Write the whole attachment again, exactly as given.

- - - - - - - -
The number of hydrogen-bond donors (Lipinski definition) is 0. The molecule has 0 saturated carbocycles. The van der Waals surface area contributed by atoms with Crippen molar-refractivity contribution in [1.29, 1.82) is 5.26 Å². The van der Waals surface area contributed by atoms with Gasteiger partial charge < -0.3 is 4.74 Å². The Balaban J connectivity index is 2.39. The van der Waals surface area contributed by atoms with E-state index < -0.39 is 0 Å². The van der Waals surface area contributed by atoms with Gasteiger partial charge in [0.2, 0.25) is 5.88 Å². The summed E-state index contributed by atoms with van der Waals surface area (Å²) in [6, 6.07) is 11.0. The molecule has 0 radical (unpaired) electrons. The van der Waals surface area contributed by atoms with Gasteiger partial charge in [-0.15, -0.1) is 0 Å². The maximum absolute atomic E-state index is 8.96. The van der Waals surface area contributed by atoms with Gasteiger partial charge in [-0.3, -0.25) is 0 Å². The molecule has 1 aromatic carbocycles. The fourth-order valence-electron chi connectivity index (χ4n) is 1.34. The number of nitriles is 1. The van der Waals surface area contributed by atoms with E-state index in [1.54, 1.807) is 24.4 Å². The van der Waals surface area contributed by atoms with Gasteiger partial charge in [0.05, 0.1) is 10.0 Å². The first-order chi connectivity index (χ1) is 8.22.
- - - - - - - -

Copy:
The number of hydrogen-bond donors (Lipinski definition) is 0. The molecule has 0 saturated carbocycles. The van der Waals surface area contributed by atoms with Crippen molar-refractivity contribution in [1.29, 1.82) is 5.26 Å². The van der Waals surface area contributed by atoms with Gasteiger partial charge < -0.3 is 4.74 Å². The Balaban J connectivity index is 2.39. The van der Waals surface area contributed by atoms with E-state index < -0.39 is 0 Å². The van der Waals surface area contributed by atoms with Gasteiger partial charge in [0.2, 0.25) is 5.88 Å². The summed E-state index contributed by atoms with van der Waals surface area (Å²) in [6, 6.07) is 11.0. The molecule has 0 radical (unpaired) electrons. The van der Waals surface area contributed by atoms with Gasteiger partial charge in [-0.15, -0.1) is 0 Å². The maximum absolute atomic E-state index is 8.96. The van der Waals surface area contributed by atoms with Gasteiger partial charge in [-0.3, -0.25) is 0 Å². The molecule has 1 aromatic carbocycles. The fourth-order valence-electron chi connectivity index (χ4n) is 1.34. The number of nitriles is 1. The van der Waals surface area contributed by atoms with E-state index in [1.54, 1.807) is 24.4 Å². The van der Waals surface area contributed by atoms with Gasteiger partial charge in [0.05, 0.1) is 10.0 Å². The first-order chi connectivity index (χ1) is 8.22.